Stress can be totally debilitating...
The human body responds to events that provoke stress (stressors) by
activating the nervous system and specific hormones. The hypothalamus signals
the adrenal glands to produce more of the hormones adrenaline and cortisol and
release them into the bloodstream. These hormones speed up heart rate, breathing
rate, blood pressure and metabolism. The physical changes prepare you to react
quickly and effectively to handle the pressure of the moment.
This natural reaction is known as the stress response. Working properly, the
body's stress response improves your ability to perform well under pressure.
Some common symptoms of stress are:
•Can’t switch off – feeling alert and anxious even when we want to be resting.
•Can’t cope – even small things get us down, leave us exhausted.
•Withdraw from relationships, work or fun activities or become irritable.
•Have difficulty concentrating.
•Have aches and pains unrelated to exercise or any medical condition.
•Have difficulty eating or sleeping properly.
Sometimes stress builds up and takes on a life of its own – so that we feel
anxious, even when not facing difficult situations.
Causes of stress?
Stress affects everybody in a different way. What causes one person to become over-stressed may not
have the same affect on someone else.
Many things may cause people to become over-stressed, including:
•problems at school or work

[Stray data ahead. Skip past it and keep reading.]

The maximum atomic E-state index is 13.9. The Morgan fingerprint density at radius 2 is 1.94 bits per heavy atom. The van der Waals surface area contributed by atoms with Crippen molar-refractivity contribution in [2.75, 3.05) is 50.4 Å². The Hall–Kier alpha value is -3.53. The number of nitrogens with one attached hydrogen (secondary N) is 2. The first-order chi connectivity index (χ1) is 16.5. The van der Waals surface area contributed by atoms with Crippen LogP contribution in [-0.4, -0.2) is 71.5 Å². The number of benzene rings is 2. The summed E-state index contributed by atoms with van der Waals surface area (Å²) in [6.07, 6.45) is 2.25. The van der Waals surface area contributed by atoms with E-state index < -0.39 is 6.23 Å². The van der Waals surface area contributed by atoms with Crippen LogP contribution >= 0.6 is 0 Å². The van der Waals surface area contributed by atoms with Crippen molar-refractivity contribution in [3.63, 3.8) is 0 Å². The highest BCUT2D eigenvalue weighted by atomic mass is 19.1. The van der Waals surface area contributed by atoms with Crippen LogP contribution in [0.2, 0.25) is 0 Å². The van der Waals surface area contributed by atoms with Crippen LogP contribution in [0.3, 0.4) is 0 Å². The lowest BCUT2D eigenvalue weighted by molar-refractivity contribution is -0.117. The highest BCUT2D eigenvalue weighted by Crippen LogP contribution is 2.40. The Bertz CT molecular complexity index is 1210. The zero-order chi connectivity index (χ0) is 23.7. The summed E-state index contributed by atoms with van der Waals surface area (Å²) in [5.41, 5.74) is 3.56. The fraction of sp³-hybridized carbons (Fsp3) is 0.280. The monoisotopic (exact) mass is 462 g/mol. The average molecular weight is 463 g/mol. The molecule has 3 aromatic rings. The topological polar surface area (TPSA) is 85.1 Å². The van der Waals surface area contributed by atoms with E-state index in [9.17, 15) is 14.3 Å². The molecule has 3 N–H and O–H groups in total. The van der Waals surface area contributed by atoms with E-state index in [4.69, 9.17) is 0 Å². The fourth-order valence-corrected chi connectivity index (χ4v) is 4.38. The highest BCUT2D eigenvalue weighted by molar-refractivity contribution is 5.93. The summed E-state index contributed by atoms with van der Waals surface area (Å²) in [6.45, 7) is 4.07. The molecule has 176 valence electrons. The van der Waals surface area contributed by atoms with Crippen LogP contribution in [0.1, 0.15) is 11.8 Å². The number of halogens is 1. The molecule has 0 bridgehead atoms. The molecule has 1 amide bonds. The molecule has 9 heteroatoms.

•sexual, physical or
•moving to a new place
•a traumatic event - such as the death of a loved one
•new or chronic illness or disability
•peer pressure, being bullied
•unrealistic expectations placed on you by yourself, friend, family or culture
It may not be possible to remove the stress from your life, however managing
your stress may help you to get things done. Below are some ideas for managing
Be aware – monitor your levels of stress and ask whether they are helpful or
getting you down.
Hypnotherapy works extremely well for stress and quickly.
Take stock – think about things in your life or pressures you place on
yourself that may be increasing your stress.
Take charge – deal with unhelpful sources of stress before they build up and
become a bigger problem.
Make choices – look at areas in your life where you could manage your
situation better or change the way you respond.
Some examples of good ways to deal with stress:
•Take some deep breaths (sounds cheesy but done right it works!)
•Talk to someone you trust
•Create a stress diary, note down when you feel stressed and why
•Have a health check with your GP
•Eat a healthy, balanced diet
•Try to avoid smoking, alcohol and caffeine
•Make time for things you enjoy.
These are some ways to help you bounce back and become more resilient to stress.